and that
‘maybe love
comes to us from the dead’

I decided
not to read it
for you

two decades later
I’m not at all
certain of it


I’d like to sleep
all night long
in the blue glow

(in memoriam Jan McKemmish, 1950-2007)


A reading in memory of Jan McKemmish

On Saturday November 29th at 3pm

Jean Bedford
Pam Brown
Michael Hurley

Gallery Courtyard
University of Technology Sydney

Part of Creativity and Uncertainty Conference
For a map of UTS click here


listening to

Soul singer, a family member of the great Staple Singers (known as ‘God’s greatest hitmakers’) Mavis Staples visited Australia for Womadelaide in March this year and showed that she is still singing strongly at 68 years of age. I bought Mavis Staples’ 2006 version of Curtis Mayfield’s soundtrack from the 1977 film A Piece of The Action from a wonderful music store in Richmond, Virginia a few weeks ago.

Barky’s Spirituals at 18 East Broad Street, Richmond stocks every spiritual and soul album under the sun - from Clara Ward's gospel singers, Paul Robeson, Mahalia Jackson, Curtis Mayfield, Ray Charles, Solomon Burke, Aretha Franklin, Wilson Pickett, Otis Redding, Isaac Hayes, the Four Tops, Smokey Robinson etc etc etc - you know - everybody on Stax, Tamla Motown, Philadelphia International and subsequent soul-gospel recording companies. Barky Haggins, the proprietor, said that he'd been in business for over fifty years. Barky’s has a plain, undecorated interior but the CD racks and stacks along the walls are a treasury of wonderful music.

                       Barky Haggins, the proprietor

(dear deleted, remember, click on the images to enlarge them)


            Adam Aitken launching True Thoughts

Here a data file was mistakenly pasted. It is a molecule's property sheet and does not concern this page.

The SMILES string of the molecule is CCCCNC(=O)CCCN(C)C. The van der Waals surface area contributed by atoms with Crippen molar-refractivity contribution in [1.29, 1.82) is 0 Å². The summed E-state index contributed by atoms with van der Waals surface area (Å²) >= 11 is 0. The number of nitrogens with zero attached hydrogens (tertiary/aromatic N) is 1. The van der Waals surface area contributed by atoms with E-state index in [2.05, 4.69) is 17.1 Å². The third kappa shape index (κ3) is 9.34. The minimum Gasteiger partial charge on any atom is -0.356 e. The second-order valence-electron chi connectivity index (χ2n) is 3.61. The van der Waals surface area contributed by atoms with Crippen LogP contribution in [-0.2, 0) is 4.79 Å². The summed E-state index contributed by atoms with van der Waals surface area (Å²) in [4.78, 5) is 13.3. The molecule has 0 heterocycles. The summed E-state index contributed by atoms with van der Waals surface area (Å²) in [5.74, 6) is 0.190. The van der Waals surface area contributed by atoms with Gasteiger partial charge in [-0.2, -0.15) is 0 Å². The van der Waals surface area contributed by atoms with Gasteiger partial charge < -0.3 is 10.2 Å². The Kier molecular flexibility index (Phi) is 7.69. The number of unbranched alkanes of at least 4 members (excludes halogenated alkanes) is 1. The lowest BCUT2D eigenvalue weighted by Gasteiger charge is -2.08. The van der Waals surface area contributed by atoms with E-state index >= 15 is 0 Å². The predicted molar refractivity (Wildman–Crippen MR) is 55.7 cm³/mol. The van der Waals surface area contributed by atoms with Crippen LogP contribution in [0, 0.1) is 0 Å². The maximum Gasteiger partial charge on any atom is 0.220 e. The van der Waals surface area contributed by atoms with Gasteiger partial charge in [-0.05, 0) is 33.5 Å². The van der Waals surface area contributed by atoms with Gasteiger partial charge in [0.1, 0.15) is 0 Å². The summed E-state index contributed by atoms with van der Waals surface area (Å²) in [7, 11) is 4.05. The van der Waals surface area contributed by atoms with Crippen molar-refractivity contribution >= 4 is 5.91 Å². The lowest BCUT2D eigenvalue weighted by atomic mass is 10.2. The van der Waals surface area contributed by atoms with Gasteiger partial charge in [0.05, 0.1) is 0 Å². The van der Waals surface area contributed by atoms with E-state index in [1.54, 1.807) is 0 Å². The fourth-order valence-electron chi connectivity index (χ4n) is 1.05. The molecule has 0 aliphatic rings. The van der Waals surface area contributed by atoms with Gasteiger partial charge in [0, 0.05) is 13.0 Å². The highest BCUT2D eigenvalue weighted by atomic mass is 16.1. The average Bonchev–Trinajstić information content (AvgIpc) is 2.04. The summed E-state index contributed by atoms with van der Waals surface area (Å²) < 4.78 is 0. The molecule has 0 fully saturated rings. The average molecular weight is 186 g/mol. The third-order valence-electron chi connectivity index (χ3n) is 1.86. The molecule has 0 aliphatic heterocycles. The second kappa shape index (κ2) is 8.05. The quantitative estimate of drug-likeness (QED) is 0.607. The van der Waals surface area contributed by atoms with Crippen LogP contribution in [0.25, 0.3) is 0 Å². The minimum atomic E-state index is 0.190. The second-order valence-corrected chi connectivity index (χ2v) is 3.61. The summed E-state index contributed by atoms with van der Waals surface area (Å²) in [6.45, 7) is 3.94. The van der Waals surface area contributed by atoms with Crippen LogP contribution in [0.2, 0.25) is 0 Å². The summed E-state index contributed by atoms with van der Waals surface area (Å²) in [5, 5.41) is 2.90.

Thanks to everyone who came along to the booklaunch at Gleebooks and, afterwards, to the pub yesterday afternoon. It was a really nice way to see the new book of poems on its way into the reading world. To read Adam Aitken's launch speechette, click here


A reminder that you are invited to celebrate
the publication of my latest book of poems, True Thoughts,
at Upstairs at 49, gleebooks, 49 Glebe Point Rd., Glebe
on Saturday 15th November at 3.30pm.
To be launched by Adam Aitken.
For further information click here.
Everyone welcome


Ceci n'est pas une oeuvre d'art,
c'est une alarme au Los Angeles County Museum of Art.


On his blog, Graveney Marsh, Laurie Duggan recently wrote a post titled author author - comments about Australian poets writing collaboratively.
I'd like to respond with a few notes on my own experience of collaboration and in that way correct Laurie's information on the chapbook Correspondences (published 30 years ago).

I first began collaborating with other writers in the theatre, writing group-developed scripts for the Lean Sisters performances throughout 1977.